Difference between Male and Female Blue Crabs

January 19, 2017 by Editorial Team

Bue crabs are famous for their delectable tender meat. But when we gorge on crabs, we don’t really check if we are about to eat a male or a female crab, do we? In some areas, it may be illegal to catch female crabs in order to allow it to reproduce, so it is very important to know how to distinguish a female crab from a male crab. In this article, the difference between male and female blue crabs will be discussed.

Descriptions

A male blue crab, also called “jimmy” by boatmen, can be identified by its bright blue “chelipeds” or claws. Aside from its claws, a male blue crab can also be identified by the shape of its “apron,” which is the flap on its bottom. A male blue crab’s apron is long and has a pointed tip, which is often facetiously called the “Washington Monument” by watermen. It is also observed that a male has a distinct broad shape and very pronounced spines.

It is difficult to determine the sexual adulthood of the male blue crabs. However, you will notice that an adolescent male blue crab’s apron is shut, whereas an adult male blue crab’s apron is free to open, a sign of its readiness to mate. An adult male blue crab may mate many times in its lifetime. A male blue crab “molts” or sheds its exoskeleton about twenty times before reaching adulthood. Finally, males are believed to have flaky meat.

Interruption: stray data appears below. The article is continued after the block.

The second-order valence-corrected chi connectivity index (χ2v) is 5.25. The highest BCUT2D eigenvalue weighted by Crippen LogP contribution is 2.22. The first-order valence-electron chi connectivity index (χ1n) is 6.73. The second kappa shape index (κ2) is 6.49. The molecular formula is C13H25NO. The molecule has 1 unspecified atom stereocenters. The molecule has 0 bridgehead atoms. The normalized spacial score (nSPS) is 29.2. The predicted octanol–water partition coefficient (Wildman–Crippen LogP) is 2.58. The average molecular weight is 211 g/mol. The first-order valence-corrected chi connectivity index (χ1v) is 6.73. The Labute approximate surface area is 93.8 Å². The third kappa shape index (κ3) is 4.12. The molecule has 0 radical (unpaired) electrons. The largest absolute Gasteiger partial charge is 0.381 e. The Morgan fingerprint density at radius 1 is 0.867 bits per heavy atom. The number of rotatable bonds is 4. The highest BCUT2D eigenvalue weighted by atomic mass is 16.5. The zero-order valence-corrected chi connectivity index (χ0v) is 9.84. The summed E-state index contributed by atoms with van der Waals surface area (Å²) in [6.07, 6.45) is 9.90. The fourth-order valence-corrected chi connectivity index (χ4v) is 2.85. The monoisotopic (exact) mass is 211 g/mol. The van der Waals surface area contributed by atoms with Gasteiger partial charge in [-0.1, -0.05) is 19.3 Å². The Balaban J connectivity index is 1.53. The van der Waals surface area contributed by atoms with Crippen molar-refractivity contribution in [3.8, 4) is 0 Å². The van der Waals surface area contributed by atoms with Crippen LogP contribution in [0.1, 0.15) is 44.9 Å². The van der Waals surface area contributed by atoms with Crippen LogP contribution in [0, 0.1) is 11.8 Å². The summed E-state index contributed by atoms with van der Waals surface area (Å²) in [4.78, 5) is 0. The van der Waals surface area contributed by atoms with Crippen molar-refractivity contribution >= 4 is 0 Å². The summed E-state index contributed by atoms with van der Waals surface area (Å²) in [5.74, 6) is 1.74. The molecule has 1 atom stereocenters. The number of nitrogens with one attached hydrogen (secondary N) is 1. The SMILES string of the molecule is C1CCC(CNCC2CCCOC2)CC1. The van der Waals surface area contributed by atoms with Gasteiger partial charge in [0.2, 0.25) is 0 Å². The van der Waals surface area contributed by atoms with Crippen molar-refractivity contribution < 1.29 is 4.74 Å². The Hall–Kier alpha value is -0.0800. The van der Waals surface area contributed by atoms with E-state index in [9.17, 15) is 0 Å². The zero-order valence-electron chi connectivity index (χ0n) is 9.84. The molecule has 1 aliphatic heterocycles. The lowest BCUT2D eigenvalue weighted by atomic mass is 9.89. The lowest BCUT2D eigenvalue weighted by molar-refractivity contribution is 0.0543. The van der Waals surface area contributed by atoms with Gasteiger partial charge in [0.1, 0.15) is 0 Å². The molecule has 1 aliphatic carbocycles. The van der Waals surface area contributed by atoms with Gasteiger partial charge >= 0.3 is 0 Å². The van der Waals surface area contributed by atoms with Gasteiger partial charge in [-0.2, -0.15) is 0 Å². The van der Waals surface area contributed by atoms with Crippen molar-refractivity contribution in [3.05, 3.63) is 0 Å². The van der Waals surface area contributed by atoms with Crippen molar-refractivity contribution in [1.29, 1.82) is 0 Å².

A female blue crab, or “sook,” has red-tipped claws. To easily remember this, people liken these red tips to the “red nails” of female human beings.

If flipped upside down, you will also notice that a female blue crab has a rounded or inverted U-shaped apron. As a mnemonic, people often say it has the shape of the United States Capitol. Adolescent female blue crabs, or “sally,” have triangle-shaped flaps and are also called “v-bottoms” in some areas.

A female blue crab sheds its shell about eighteen times until it becomes an adult. Upon reaching maturity, a female blue crab’s flap opens. The open flap is used to mate and to carry her eggs. It mates only once in its lifetime.

In areas where catching female crabs is allowed, females are eaten not only for their delicious meat but also for their roe (eggs). It is also believed that female crabs have dense meat.

Comparison

Male blue crabs have bright blue claws, whereas female blue crabs have red-tipped claws (often likened to the red painted nails of female humans). The apron of male blue crabs has the shape of the Washington Monument because it is long and pointy, while the apron of the female blue crabs has the shape of the United States Capitol because it is round. Males also have broader bodies and more pronounced spines than females.

In terms of molting, male blue crabs shed their shell about twenty times until maturity, while female blue crabs shed about eighteen times. Males mate several times in a lifetime, while females mate only once.

When it comes to the texture of their meat, males have flaky meat while females have dense meat. Females are also a favorite because of the roe (eggs).

Additionally, watermen call male blue crabs “jimmies,” adult female blue crabs “sooks,” and adolescent female blue crabs “sally.”

Comparison Chart

Male Blue CrabsFemale Blue Crabs
Claws are bright blueClaws are red-tipped
Apron is long and pointy (similar to the shape of the Washington Monument)Apron looks like an inverted U (similar to the shape of the United States Capitol)
Broader body; more pronounced spinesSlightly narrow body than males; spines are not as accentuated
Molt twenty times until maturityMolt eighteen times until maturity
Mate many times in a lifetimeMate only once in a lifetime
Meat is flakyMeat is dense; famous for the roe
Also called “jimmy”Adult females are also called “sooks” while adolescent females are also called “sally”